Ann E. Michael
The brick school was an edifice, a word I liked, had looked up in Webster’s—ten wide steps to double doors in front. I had to use the Girls’ Entrance every morning, but at recess, teacher took my class outside through the Boys’ Entrance onto the south play yard. I peeked past the lavatory doors, saw urinals, saw walls painted the same grey and stalls the same beige as the girls’ bathroom on the other side. Sometimes children snickered as we filed out.
We played handball, dodgeball. I lingered under the Norway maple that anchored the dirt alley beyond the chainlink fence. I didn’t want to jump rope or hopscotch; I wanted to play marbles, though not for keeps. Boys, I learned, would play for keeps and gamble on the dirt circle, put what might be precious inside it, make their squarings, and shoot. I found a blue-striped cat’s-eye in the maple’s roots and slid it in my pocket, for keeps.
If they’d have let me, I’d have worn trousers and kneeled on pavement, if someone would just relax the rules. I could play that way, reach for a milky or a solid, risk my cache for something shimmery, iridescent. Something my small hand could hide and hold. Something earned, through skill, an aim that would be my own. But girls had to wear skirts. Asphalt dimpled our bare legs and bits of gravel tailings clung to our skins and my teacher said,
Get up, girls don’t sit in the dirt.
The corn’s grown thigh high,
yellow rape-fields have begun
the turn to seed heads and
acres of soybeans flower while
factory towns churn toward
eventual decay, but we are young
and traveling through Ohio as,
I suppose, our ancestors did
with less speed and more
struggle when this land was
mostly forest and small farms.
We do not even think of them,
the inconvenienced people whose
DNA we carry; no, we count cows,
silos, cemeteries, license plates,
bicker about snack food,
listen half-dozing to the
liquid pulse of gasoline filling
the tank as our dad unfolds
his wallet. The gas station smell
rises from hot concrete, clings
to our hair and skin for miles.
We sleep beside the highway
and wake in darkness with
the word oxen repeating itself
endlessly, a churning axle
like the drone of 18-wheelers
until we settle our restless small bodies—
we who once were settlers and who
do not understand our past.
When He Thinks He Is Dying,
My Father Asks Me to Write Him a Poem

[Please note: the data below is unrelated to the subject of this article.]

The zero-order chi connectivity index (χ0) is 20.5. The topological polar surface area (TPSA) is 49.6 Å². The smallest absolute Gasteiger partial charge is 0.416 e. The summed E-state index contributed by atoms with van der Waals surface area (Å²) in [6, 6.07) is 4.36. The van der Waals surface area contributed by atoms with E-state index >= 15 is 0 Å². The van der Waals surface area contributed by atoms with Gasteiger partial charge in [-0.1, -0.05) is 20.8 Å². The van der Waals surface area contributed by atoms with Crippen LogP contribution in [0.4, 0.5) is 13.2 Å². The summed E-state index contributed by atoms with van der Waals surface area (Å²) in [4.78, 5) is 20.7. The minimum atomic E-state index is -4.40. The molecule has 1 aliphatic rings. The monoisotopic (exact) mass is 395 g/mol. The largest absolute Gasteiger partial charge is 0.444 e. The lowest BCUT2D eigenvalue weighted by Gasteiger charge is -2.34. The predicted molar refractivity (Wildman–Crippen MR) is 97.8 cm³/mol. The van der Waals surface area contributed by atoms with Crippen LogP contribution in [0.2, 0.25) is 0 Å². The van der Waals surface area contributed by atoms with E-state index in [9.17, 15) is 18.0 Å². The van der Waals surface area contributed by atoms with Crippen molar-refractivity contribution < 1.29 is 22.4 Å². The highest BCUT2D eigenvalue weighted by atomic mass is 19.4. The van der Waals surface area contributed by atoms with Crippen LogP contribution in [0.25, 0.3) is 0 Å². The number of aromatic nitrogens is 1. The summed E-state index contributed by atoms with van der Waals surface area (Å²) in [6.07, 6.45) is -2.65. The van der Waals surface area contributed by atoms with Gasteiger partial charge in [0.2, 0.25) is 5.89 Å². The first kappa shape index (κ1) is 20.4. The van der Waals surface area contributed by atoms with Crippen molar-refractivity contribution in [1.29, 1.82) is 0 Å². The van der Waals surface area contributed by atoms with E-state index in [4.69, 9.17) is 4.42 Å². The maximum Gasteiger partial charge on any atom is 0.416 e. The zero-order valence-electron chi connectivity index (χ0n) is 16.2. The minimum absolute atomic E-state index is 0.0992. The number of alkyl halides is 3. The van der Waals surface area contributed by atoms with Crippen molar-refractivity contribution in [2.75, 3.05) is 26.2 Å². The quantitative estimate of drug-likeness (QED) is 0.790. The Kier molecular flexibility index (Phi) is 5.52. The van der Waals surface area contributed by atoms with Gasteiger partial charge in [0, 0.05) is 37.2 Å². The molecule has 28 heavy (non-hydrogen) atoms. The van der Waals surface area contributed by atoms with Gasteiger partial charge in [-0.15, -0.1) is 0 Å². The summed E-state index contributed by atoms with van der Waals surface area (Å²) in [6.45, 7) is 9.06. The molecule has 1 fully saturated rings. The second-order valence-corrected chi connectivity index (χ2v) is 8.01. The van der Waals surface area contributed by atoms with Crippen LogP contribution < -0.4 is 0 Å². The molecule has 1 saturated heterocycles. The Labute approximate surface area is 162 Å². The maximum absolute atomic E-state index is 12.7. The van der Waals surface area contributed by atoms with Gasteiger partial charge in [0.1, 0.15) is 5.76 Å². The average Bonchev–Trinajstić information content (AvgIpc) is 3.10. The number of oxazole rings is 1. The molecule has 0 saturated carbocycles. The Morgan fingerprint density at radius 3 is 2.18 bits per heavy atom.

Snow highlights the darkness,
closes down sound until street plows
grind and shimmy, widening
the drift-shuttered roads.
My father has asked me for a poem
and all I can think of is Frost,
suitable to the season, a bad pun.
When words refuse to coalesce,
that is the poem of splintering ice,
of gravel and sand on macadam
skittering in patternless sprays.
The poem of what can’t be said,
rivers of fire and ice, a horse’s flanks
steaming, air freezing your nostrils shut
while you try to recite the knitted
scarf of your childhood, the swash
and gouge that skate-blades
sketched on the pond, how the tracks
glistened once, at sunset—the poem
of watching the sun bead itself
into red-orange glass at the edge
of a well-loved landscape.
What poem can I give you, who
coaxed me into the poem of my life?
The poem of hold me, the poem
of let go, the whole poem of giving,
given what we may know.
The Gone Familiars
In winter, the old cat
loses the battle with his kidneys
and your dog, stalwart companion
of fourteen years, suffers a seizure
and never wakes up—
you stand at your father’s graveside
after the pastor has said the words
about ashes and dust.
The shovel, which should feel
familiar in your grip, chafes
at you despite the gloves
you wear, becomes in your hands
a language you cannot translate
and do not even want
Ann E. Michael’s second full-length poetry collection, The Red Queen Hypothesis, was the winner of the 2022 Highland Park Poetry Prize and is slated for publication in 2023. She is the author of a previous book, Water-Rites, and seven chapbooks. She lives in eastern Pennsylvania and blogs on poetry, gardens, and speculative philosophical musings at www.annemichael.blog.